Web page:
White House counsel Don McGahn has been a Trump loyalist since the early days of Trump’s presidential campaign. That didn’t stop him from threatening to quit last summer when President Donald Trump ordered the firing of special counsel Robert Mueller.
That’s the central takeaway from an explosive New York Times report on Thursday night detailing how Trump directed McGahn to fire Mueller last June, an order McGahn refused to carry out. Instead, the White House lawyer threatened to resign his own post.
Seven months later, Mueller is escalating his investigation into potential collusion between the Trump campaign and Russia during the 2016 presidential election as well as allegations that Trump obstructed justice. Depending on how those investigations play out, McGahn could play an important role in Mueller’s probe.
It’s in some ways surprising to learn that McGahn would stand up to the president so strongly, especially on an issue as politically controversial as the Mueller probe.
McGahn, a prominent Washington attorney who specializes in campaign finance and election law, joined Trump early on during his campaign — providing it with some much-needed legitimacy. After his election victory, Trump gave McGahn the job as the White House counsel with the responsibility to vet potential nominees and ensure that federal employees follow ethics laws.
“Rarely does an order or a memo leave the White House without the counsel’s sign-off,” Mother Jones reported in a McGahn profile last summer. McGahn’s highest calling is to keep members of government — including the president — out of legal trouble.
That, in part, may have motivated McGahn’s bold action after Trump’s order. According to the Times, McGahn felt firing Mueller would prove disastrous to Trump’s presidency, and assumed Trump wouldn’t do so on his own if McGahn said no. That gamble proved correct: Trump eventually backed off.
And this isn’t the first time McGahn threatened to resign over Trump’s legally troublesome actions. The Wall Street Journal reported last September that McGahn almost quit the White House because Trump and his son-in-law Jared Kushner kept defying official protocols by meeting together. Both men are under investigation by Mueller, and McGahn reportedly feared that investigators might think Trump and Kushner coordinated their stories ahead of meetings with them.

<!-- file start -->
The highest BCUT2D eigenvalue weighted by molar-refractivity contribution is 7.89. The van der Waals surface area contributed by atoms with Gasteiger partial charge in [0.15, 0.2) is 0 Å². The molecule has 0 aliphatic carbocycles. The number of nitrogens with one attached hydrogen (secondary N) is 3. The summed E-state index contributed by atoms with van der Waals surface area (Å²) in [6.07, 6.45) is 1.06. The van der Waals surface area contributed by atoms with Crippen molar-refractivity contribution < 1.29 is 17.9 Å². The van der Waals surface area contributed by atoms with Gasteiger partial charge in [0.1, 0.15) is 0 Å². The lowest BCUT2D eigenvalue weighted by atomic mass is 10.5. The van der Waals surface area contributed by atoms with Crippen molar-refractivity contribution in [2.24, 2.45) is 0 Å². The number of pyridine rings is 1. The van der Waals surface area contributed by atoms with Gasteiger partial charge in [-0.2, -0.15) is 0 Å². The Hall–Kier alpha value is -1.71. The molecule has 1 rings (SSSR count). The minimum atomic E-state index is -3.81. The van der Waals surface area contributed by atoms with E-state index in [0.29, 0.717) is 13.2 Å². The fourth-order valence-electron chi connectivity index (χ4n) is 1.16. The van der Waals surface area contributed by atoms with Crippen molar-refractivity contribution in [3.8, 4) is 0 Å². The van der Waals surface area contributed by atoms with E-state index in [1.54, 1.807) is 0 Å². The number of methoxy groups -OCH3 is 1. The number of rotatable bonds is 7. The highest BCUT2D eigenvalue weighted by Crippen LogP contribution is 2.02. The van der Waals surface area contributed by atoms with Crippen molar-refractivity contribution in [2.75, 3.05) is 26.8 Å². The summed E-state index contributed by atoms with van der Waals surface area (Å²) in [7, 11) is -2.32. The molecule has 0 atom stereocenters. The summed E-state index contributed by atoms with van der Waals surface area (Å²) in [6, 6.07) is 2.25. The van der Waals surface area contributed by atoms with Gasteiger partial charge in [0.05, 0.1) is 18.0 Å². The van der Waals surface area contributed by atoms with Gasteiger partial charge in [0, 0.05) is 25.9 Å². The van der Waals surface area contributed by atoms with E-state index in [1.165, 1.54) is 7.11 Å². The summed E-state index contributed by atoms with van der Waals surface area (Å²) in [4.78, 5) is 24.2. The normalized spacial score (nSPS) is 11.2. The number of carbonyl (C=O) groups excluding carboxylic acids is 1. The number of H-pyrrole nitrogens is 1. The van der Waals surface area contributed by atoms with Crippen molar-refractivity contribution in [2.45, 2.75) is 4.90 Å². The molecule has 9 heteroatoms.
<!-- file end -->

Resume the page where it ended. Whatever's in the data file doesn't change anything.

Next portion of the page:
Critics inside and outside of Washington have long derided McGahn as a Trump lackey. They may have to sharply revise that assessment after Thursday’s report that he helped save Mueller’s job.
How does McGahn fit into the Trump-Russia saga?
McGahn is the White House’s top lawyer, but a different lawyer deals with the White House’s response to the Trump-Russia investigation. That’s Ty Cobb: He joined the White House in July and now reviews internal documents related to the Russia investigation while responding to reporters.
And here’s why Cobb has that job and not McGahn: Last May, former acting Attorney General Sally Yates testified that she told McGahn former National Security Adviser Michael Flynn had lied to the FBI during the Russia investigation. That matters because it’s possible the White House’s top lawyer knew Flynn had committed a crime when Trump chose to fire FBI Director James Comey.
The veracity of Yates’s claim has since been challenged, but it was still bad news for McGahn. He may even soon find himself in interviews with Mueller’s team. As a result, McGahn recommended early last year that Trump hire another lawyer to take care of the White House’s response to the Russia probe — so enter Cobb.
Recall that the Times story notes that Trump asked McGahn to fire Mueller last June — just one month before Cobb assumed his new role. That meant dealing with Trump’s anger over Mueller fell to McGahn at the time. But now that Cobb is in charge, it seems that Trump is much more accepting of Mueller. “There’s been no collusion. But I think he’s going to be fair,” Trump told the Times’s Michael Schmidt last December.
Still, it’s likely that McGahn is happier now that the job to mollify Trump regarding Russia matters now falls to Cobb.